Hector the Inspector – A Dog Painting

Hector is our rescue Chihuahua-mixed-with-who-knows-what dog. He has a lot of the usual Chihuahua traits: he shivers when it’s a little chilly, barks at things way bigger than him, and burrows under blankets or pillows as much as possible. Hector also constantly wants to check things out and sniffs around everything. So, he earned the name Hector the Inspector. I decided to paint a portrait of Hector as an “Inspector”, as a gift for my wife.

I grabbed a sheet of cold press illustration board, cut it to fit an 8 in. x 10 in. frame, and prepped it with a thin layer of white gesso. While the board dried, I did some searches for classic portraits, Sherlock Holmes, and animal paintings. I used these images, along with photos of Hector to inspire the piece. As I mention in most posts, I use a non-repro blue pencil for my initial sketching because this phase for me is very loose and messy. Then I started to refine it with a standard #2 pencil.


The next phase was to start the painting. I use acrylic paint. The paint is mix of brands that I’ve acquired over the years (usually whatever was on sale when I ran out of a color). Still refining the shape and features of Hector, I used burnt sienna to begin. In this part of the process, I tried to start defining shadows and textures.


The background was next. I knew I wanted his hat and jacket to be yellow or green, so for contrast I chose dark reds to go behind him. I also wanted to keep this rough and nondescript to help the figure standout when the piece was finished.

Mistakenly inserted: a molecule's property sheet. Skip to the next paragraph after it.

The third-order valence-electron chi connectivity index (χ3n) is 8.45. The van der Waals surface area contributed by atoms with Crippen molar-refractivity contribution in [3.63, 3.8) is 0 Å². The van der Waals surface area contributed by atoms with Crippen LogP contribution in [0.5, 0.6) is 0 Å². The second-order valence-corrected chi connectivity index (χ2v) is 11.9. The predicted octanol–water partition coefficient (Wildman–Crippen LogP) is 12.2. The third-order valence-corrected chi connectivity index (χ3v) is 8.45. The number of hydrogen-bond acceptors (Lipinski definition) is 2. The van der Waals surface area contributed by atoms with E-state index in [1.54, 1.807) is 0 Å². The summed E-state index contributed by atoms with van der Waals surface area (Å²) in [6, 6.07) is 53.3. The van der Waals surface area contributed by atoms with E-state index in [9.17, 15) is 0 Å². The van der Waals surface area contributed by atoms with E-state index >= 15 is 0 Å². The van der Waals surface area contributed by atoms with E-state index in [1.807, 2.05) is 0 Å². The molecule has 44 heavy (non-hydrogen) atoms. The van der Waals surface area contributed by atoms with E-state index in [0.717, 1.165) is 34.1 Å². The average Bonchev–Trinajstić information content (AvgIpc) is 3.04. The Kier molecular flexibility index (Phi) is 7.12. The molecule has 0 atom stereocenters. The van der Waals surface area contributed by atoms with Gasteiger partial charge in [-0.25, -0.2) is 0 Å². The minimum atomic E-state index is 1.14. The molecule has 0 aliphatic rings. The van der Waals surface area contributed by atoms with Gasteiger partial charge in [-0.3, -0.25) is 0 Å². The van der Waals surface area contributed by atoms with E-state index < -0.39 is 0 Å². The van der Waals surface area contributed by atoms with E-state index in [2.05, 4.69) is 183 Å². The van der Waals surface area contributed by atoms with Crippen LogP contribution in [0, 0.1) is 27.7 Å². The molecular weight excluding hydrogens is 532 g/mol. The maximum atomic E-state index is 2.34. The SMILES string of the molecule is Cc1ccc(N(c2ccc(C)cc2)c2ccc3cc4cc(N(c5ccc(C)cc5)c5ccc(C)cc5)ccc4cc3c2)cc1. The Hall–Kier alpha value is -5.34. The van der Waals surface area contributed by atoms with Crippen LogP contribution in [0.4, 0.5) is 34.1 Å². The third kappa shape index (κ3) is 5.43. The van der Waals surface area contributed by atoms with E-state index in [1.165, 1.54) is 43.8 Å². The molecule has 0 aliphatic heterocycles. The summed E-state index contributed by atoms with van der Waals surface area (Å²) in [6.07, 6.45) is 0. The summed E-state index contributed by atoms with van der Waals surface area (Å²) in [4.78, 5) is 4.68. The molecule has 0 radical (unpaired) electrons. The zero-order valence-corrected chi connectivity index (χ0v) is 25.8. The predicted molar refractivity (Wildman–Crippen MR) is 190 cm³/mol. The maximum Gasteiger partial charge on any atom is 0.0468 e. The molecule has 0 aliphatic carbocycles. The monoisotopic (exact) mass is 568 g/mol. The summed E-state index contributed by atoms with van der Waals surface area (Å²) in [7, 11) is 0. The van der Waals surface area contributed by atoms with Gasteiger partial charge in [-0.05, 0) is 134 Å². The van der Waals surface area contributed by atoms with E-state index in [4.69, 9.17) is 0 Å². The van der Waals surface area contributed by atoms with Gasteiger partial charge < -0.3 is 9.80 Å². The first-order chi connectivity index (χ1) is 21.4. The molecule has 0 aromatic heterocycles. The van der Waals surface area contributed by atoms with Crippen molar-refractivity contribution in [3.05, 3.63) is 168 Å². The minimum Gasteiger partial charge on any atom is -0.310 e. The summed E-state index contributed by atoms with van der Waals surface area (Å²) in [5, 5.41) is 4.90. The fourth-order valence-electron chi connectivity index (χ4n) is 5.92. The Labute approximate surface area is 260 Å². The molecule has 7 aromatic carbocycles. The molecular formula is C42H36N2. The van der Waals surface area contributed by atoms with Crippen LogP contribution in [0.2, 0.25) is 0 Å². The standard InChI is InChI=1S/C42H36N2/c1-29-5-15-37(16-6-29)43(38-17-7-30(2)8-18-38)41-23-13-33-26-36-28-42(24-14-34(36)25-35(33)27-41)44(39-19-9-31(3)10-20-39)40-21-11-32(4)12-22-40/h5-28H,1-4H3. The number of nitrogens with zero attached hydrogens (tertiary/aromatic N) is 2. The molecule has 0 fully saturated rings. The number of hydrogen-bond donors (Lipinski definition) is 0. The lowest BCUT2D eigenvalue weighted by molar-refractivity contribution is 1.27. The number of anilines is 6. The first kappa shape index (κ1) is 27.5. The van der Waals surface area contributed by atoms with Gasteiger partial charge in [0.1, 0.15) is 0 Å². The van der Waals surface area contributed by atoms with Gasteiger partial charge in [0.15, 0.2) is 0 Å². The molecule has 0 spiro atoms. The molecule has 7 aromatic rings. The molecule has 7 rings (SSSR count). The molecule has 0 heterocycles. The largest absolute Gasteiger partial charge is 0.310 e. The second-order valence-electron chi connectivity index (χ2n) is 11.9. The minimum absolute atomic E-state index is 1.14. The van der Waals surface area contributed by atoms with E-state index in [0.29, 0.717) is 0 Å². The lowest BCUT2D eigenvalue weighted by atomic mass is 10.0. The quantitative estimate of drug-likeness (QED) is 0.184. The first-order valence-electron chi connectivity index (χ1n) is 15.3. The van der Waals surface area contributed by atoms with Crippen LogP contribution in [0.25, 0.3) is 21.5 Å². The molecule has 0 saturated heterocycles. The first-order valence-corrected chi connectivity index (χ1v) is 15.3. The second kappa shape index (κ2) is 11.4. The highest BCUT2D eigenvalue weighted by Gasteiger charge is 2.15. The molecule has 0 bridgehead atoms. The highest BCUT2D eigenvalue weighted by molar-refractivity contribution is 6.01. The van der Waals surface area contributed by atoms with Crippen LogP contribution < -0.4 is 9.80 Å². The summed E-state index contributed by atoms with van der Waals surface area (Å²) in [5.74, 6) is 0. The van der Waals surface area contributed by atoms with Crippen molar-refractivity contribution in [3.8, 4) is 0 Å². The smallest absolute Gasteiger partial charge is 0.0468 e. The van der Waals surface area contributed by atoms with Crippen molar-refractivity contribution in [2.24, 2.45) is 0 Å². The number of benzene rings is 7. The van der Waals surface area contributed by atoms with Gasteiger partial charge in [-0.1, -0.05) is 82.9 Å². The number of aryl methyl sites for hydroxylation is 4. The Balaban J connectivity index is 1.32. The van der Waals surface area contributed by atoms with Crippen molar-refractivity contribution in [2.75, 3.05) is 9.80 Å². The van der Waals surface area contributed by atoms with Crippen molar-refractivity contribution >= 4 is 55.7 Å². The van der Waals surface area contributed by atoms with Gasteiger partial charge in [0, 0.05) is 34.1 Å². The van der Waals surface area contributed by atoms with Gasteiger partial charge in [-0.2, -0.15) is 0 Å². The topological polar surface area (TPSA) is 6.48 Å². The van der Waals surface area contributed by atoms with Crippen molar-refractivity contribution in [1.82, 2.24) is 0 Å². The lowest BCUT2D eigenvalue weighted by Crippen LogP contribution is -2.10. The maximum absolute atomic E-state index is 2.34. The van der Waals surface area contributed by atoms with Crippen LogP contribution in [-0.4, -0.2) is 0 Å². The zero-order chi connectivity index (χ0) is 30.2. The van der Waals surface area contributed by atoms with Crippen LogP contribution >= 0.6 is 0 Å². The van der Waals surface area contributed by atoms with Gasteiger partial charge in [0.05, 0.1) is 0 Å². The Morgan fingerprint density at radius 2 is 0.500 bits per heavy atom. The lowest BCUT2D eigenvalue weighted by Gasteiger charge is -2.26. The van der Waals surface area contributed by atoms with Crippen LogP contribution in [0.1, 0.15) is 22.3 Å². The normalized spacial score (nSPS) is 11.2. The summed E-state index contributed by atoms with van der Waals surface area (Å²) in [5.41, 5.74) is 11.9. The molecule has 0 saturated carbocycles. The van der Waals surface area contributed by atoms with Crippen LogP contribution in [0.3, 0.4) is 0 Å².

Now the fun begins! Color started to be added and textures started to be defined further. I worked in some cool tones for shadows and some yellows for the lighted side.


The fur and the eyes were simultaneously the toughest part and the most rewarding part. Getting those things right were what would make the piece a success. I made sure to make the eyes the point of most detail and the point of most contrast. It breathes the life into the painting.


The last steps were finishing the jacket and blending some of those edges into the background.


I added a close-up to show a bit more detail here.


And an actual photo of Hector.


The finished piece is now framed in the most gold and fancy frame I could find (without spending a fortune) and hangs in our family room.

If you’ve got questions about the painting or my process please leave a comment or send me a message. Thanks for reading!



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